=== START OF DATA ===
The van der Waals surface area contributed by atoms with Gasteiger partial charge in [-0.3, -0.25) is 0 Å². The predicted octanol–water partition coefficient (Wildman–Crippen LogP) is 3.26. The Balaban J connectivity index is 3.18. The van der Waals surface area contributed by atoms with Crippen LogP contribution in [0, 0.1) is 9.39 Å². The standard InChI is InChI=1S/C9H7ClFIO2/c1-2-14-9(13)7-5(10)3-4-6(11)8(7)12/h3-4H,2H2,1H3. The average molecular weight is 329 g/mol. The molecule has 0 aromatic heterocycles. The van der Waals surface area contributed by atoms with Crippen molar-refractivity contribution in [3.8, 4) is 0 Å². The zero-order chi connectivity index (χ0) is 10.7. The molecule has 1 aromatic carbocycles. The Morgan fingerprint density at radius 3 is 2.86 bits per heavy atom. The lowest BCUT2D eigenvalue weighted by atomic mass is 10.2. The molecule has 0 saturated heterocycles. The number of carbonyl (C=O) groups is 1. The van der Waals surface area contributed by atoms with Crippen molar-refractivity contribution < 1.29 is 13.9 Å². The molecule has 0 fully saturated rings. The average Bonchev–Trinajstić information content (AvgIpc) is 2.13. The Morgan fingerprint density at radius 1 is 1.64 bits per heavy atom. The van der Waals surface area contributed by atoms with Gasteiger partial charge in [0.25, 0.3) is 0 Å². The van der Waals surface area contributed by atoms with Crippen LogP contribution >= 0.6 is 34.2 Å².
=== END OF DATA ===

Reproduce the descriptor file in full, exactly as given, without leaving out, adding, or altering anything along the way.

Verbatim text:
The van der Waals surface area contributed by atoms with Gasteiger partial charge in [-0.3, -0.25) is 0 Å². The predicted octanol–water partition coefficient (Wildman–Crippen LogP) is 3.26. The Balaban J connectivity index is 3.18. The van der Waals surface area contributed by atoms with Crippen LogP contribution in [0, 0.1) is 9.39 Å². The standard InChI is InChI=1S/C9H7ClFIO2/c1-2-14-9(13)7-5(10)3-4-6(11)8(7)12/h3-4H,2H2,1H3. The average molecular weight is 329 g/mol. The molecule has 0 aromatic heterocycles. The van der Waals surface area contributed by atoms with Crippen molar-refractivity contribution in [3.8, 4) is 0 Å². The zero-order chi connectivity index (χ0) is 10.7. The molecule has 1 aromatic carbocycles. The Morgan fingerprint density at radius 3 is 2.86 bits per heavy atom. The lowest BCUT2D eigenvalue weighted by atomic mass is 10.2. The molecule has 0 saturated heterocycles. The number of carbonyl (C=O) groups is 1. The van der Waals surface area contributed by atoms with Crippen molar-refractivity contribution < 1.29 is 13.9 Å². The molecule has 0 fully saturated rings. The average Bonchev–Trinajstić information content (AvgIpc) is 2.13. The Morgan fingerprint density at radius 1 is 1.64 bits per heavy atom. The van der Waals surface area contributed by atoms with Gasteiger partial charge in [0.25, 0.3) is 0 Å². The van der Waals surface area contributed by atoms with Crippen LogP contribution >= 0.6 is 34.2 Å².